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How to Use LinkedIn’s Skills & Expertise Section to Research Careers

Knowing what jobs match your skills is just as important as receiving the right career training when choosing a career. Luckily, LinkedIn has developed a great tool to help you learn more about the types of jobs that fit your skill set as well as give you ideas for career you many not have considered.


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The new tool is in the “Skills & Expertise” section, under the “More” tab in LinkedIn. On this page you will be able to enter a career title, skill or keyword into the Search box.

The search results provide you with a wide variety of topics and information to explore and help you decide which career is right for you. Some examples of the information you will find include:

Skills defined. A description of the related career is displayed in the center top of the page. This description includes the primary industry of which it’s a part, but view these descriptions with a grain of salt. The definitions are taken from Wikipedia and have varying levels of accuracy. The small arrow in the box that is pointing up or down is an indication of the amount of positive or negative growth expected from that career field.

Affiliated expertise. A list of “Related Skills” is shown to the left of the description that provides general guidance about other careers that use skills similar to the terms you entered into your search. This list provides you a window into an expansive circle of opportunities that align with your skills.

Professionals with similar skills. This section, located under the career description provides you a list of LinkedIn members who have listed skills similar to those you entered into your search. Viewing these profiles will allow you to see these individual’s career histories (both present as well as past positions) and what keywords they list to summarize their professional experience and abilities. Knowing how others in your desired career field describe themselves should give you ideas on what keywords you want to use in your own profile. Finally, this section will show you how many of these people you are connected to through LinkedIn.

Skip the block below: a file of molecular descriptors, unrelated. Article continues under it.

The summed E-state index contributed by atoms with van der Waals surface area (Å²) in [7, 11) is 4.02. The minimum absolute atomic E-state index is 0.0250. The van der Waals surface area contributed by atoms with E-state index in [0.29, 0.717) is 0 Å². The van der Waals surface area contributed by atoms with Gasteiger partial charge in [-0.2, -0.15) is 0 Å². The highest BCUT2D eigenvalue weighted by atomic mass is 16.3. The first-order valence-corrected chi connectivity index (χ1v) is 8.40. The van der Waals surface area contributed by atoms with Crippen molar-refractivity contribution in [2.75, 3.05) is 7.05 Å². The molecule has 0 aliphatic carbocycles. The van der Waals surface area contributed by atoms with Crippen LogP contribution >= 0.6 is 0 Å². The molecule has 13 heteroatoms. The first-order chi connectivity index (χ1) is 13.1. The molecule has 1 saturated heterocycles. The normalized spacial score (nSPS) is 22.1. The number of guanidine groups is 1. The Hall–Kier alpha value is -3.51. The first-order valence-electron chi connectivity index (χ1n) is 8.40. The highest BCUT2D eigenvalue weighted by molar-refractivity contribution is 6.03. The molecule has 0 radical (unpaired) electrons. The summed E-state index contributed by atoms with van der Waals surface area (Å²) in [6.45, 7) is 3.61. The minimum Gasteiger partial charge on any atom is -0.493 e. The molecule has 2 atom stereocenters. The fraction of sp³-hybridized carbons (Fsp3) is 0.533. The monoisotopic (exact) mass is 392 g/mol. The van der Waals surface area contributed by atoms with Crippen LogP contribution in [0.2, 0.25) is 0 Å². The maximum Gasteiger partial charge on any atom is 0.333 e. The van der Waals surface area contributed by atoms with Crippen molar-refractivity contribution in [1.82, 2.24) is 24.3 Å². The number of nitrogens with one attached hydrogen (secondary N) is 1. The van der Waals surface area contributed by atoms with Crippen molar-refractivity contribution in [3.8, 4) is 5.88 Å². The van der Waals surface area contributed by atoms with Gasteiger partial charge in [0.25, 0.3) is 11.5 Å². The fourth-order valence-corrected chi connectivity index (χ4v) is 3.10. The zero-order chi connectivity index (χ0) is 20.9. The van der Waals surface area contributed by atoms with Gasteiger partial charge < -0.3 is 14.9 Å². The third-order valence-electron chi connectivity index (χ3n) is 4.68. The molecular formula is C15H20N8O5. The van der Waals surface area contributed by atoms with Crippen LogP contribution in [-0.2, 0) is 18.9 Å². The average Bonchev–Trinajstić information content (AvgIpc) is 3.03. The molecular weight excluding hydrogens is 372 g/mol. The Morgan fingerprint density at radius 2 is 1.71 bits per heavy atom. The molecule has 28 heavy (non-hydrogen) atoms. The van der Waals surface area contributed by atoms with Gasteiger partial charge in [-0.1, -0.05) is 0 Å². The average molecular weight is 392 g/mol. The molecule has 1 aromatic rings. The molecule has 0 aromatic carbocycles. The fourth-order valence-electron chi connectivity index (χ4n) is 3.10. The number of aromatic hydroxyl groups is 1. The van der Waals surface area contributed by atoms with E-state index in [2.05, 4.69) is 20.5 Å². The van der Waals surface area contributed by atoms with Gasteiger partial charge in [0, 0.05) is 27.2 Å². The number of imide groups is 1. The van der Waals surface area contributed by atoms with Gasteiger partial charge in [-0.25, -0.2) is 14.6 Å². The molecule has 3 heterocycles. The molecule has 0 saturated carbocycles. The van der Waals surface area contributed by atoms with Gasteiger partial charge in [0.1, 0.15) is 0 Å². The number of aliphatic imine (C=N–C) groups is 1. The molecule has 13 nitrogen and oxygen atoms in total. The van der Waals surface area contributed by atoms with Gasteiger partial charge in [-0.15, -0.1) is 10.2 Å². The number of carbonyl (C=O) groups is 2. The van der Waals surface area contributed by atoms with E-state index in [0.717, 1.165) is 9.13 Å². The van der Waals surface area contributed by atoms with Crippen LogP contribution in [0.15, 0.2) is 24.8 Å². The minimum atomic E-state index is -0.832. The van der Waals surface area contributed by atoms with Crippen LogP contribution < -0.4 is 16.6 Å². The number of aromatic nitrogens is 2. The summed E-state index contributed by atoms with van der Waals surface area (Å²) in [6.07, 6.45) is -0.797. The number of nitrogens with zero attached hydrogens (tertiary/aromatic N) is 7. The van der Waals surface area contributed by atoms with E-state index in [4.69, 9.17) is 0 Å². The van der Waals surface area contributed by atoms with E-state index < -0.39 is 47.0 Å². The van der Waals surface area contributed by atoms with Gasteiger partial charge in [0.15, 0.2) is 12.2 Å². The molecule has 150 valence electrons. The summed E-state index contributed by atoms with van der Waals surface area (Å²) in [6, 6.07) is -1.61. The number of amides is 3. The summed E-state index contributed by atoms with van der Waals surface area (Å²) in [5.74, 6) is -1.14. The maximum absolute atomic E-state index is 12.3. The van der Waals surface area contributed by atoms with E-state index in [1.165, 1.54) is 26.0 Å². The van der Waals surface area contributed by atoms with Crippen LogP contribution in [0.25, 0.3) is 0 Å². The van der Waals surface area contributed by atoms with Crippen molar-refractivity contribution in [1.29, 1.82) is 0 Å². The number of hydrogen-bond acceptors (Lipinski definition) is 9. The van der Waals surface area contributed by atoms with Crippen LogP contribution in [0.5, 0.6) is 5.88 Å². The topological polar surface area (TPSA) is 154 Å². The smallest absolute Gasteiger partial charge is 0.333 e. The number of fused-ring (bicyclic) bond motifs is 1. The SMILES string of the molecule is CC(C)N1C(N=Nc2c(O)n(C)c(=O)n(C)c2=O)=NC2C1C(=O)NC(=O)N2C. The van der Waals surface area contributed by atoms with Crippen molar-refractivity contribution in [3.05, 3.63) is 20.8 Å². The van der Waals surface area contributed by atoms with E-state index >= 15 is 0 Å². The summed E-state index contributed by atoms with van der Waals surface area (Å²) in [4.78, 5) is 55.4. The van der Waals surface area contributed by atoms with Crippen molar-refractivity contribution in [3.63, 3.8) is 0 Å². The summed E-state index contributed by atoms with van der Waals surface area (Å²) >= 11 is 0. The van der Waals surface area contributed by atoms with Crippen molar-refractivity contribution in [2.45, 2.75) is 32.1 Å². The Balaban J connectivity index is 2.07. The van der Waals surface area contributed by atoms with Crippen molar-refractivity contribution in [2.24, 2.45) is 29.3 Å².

Historical and predicted growth. The small chart located at the top right of the page provides insight into growth trends of the career. Is the career growing or contracting? Are there particular aspects of the career that are experiencing expanding at a quicker rate? The chart shown in this section will provide the answers.

Notable employers. The “Related Companies” section lists notable employers in your area of interest. This section will direct you to their company page. Take advantage of this feature to learn more about the company’s services, products and culture as well as potential job openings.

Find related groups. Why do LinkedIn groups matter? Groups provide one more avenue to explore a career, including the roles and responsibilities of the people in that career, where they work, and their thoughts about the industry. Groups also provide a way to connect with professionals in that career and start building your professional network. For those reasons, be sure to check out the groups section listed on the lower left side of the page.

Opportunities and Openings. Even if you’re not ready to send in your resume, reading the various job descriptions can prove worthwhile. Job descriptions allow you to see what employers are looking for in terms of skills and experience. They can also show you what type of work will be expected in a given career so you can determine whether it suits you or not. Additionally, you’ll be able to monitor what keywords employers are using so you can be sure to have these terms in your LinkedIn profile.

The LinkedIn “Skills & Expertise” section is a terrific launching pad to begin evaluating your career options. Using this tool will help you weigh all potential job opportunities, their key characteristics and responsibilities and who in your network may be an asset as you pursue a career path. But, the section is not just for job search newbies, it can also help more seasoned professionals determine how to expand existing skills or prepare for a career change.